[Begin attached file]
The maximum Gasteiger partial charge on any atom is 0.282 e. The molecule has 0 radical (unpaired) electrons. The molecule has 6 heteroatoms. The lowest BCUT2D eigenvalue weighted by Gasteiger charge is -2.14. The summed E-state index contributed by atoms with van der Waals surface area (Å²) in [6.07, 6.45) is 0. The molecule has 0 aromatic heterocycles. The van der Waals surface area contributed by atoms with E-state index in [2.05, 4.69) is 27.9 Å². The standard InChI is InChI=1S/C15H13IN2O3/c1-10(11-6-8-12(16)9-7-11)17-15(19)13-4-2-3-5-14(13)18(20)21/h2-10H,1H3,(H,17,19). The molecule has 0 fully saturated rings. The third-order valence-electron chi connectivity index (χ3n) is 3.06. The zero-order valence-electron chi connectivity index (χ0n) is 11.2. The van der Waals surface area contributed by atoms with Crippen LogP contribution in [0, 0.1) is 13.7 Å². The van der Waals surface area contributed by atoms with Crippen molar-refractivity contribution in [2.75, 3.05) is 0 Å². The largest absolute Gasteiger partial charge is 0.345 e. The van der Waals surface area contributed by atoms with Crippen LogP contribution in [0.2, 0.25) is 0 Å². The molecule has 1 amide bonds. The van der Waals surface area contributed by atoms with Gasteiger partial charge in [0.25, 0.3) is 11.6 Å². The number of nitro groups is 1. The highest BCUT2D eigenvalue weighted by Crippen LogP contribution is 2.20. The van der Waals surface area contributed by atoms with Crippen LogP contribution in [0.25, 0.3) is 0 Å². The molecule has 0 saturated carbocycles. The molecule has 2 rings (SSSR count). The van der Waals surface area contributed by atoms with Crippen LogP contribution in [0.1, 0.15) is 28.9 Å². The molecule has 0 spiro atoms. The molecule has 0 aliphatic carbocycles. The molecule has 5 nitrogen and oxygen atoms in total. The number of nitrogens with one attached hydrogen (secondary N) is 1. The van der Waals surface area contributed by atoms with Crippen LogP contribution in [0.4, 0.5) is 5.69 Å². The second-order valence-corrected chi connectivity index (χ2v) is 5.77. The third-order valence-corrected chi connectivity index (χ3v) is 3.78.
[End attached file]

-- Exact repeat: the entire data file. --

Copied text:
The maximum Gasteiger partial charge on any atom is 0.282 e. The molecule has 0 radical (unpaired) electrons. The molecule has 6 heteroatoms. The lowest BCUT2D eigenvalue weighted by Gasteiger charge is -2.14. The summed E-state index contributed by atoms with van der Waals surface area (Å²) in [6.07, 6.45) is 0. The molecule has 0 aromatic heterocycles. The van der Waals surface area contributed by atoms with E-state index in [2.05, 4.69) is 27.9 Å². The standard InChI is InChI=1S/C15H13IN2O3/c1-10(11-6-8-12(16)9-7-11)17-15(19)13-4-2-3-5-14(13)18(20)21/h2-10H,1H3,(H,17,19). The molecule has 0 fully saturated rings. The third-order valence-electron chi connectivity index (χ3n) is 3.06. The zero-order valence-electron chi connectivity index (χ0n) is 11.2. The van der Waals surface area contributed by atoms with Crippen LogP contribution in [0, 0.1) is 13.7 Å². The van der Waals surface area contributed by atoms with Crippen molar-refractivity contribution in [2.75, 3.05) is 0 Å². The largest absolute Gasteiger partial charge is 0.345 e. The van der Waals surface area contributed by atoms with Crippen LogP contribution in [0.2, 0.25) is 0 Å². The molecule has 1 amide bonds. The van der Waals surface area contributed by atoms with Gasteiger partial charge in [0.25, 0.3) is 11.6 Å². The number of nitro groups is 1. The highest BCUT2D eigenvalue weighted by Crippen LogP contribution is 2.20. The van der Waals surface area contributed by atoms with Crippen LogP contribution in [0.25, 0.3) is 0 Å². The molecule has 0 saturated carbocycles. The molecule has 2 rings (SSSR count). The van der Waals surface area contributed by atoms with Crippen LogP contribution in [0.1, 0.15) is 28.9 Å². The molecule has 0 spiro atoms. The molecule has 0 aliphatic carbocycles. The molecule has 5 nitrogen and oxygen atoms in total. The number of nitrogens with one attached hydrogen (secondary N) is 1. The van der Waals surface area contributed by atoms with Crippen LogP contribution in [0.4, 0.5) is 5.69 Å². The second-order valence-corrected chi connectivity index (χ2v) is 5.77. The third-order valence-corrected chi connectivity index (χ3v) is 3.78.